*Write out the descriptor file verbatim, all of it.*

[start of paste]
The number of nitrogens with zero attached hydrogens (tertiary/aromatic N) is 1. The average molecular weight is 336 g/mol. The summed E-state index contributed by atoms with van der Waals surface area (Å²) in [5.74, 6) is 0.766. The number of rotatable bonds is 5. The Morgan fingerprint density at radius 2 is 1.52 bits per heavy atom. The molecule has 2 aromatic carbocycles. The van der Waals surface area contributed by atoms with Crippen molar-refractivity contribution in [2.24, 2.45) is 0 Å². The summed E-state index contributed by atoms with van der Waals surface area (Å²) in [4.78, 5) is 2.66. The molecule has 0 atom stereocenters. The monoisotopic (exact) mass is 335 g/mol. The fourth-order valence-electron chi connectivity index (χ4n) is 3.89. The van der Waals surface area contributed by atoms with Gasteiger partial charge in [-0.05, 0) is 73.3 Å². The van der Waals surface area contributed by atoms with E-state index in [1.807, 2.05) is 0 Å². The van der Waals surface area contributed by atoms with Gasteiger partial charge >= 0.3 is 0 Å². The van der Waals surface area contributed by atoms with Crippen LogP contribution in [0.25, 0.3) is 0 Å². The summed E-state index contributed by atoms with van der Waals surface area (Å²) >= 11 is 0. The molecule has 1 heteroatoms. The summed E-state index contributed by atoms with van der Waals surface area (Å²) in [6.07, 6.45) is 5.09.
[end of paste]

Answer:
The number of nitrogens with zero attached hydrogens (tertiary/aromatic N) is 1. The average molecular weight is 336 g/mol. The summed E-state index contributed by atoms with van der Waals surface area (Å²) in [5.74, 6) is 0.766. The number of rotatable bonds is 5. The Morgan fingerprint density at radius 2 is 1.52 bits per heavy atom. The molecule has 2 aromatic carbocycles. The van der Waals surface area contributed by atoms with Crippen molar-refractivity contribution in [2.24, 2.45) is 0 Å². The summed E-state index contributed by atoms with van der Waals surface area (Å²) in [4.78, 5) is 2.66. The molecule has 0 atom stereocenters. The monoisotopic (exact) mass is 335 g/mol. The fourth-order valence-electron chi connectivity index (χ4n) is 3.89. The van der Waals surface area contributed by atoms with Gasteiger partial charge in [-0.05, 0) is 73.3 Å². The van der Waals surface area contributed by atoms with E-state index in [1.807, 2.05) is 0 Å². The van der Waals surface area contributed by atoms with Gasteiger partial charge >= 0.3 is 0 Å². The van der Waals surface area contributed by atoms with Crippen LogP contribution in [0.25, 0.3) is 0 Å². The summed E-state index contributed by atoms with van der Waals surface area (Å²) >= 11 is 0. The molecule has 1 heteroatoms. The summed E-state index contributed by atoms with van der Waals surface area (Å²) in [6.07, 6.45) is 5.09.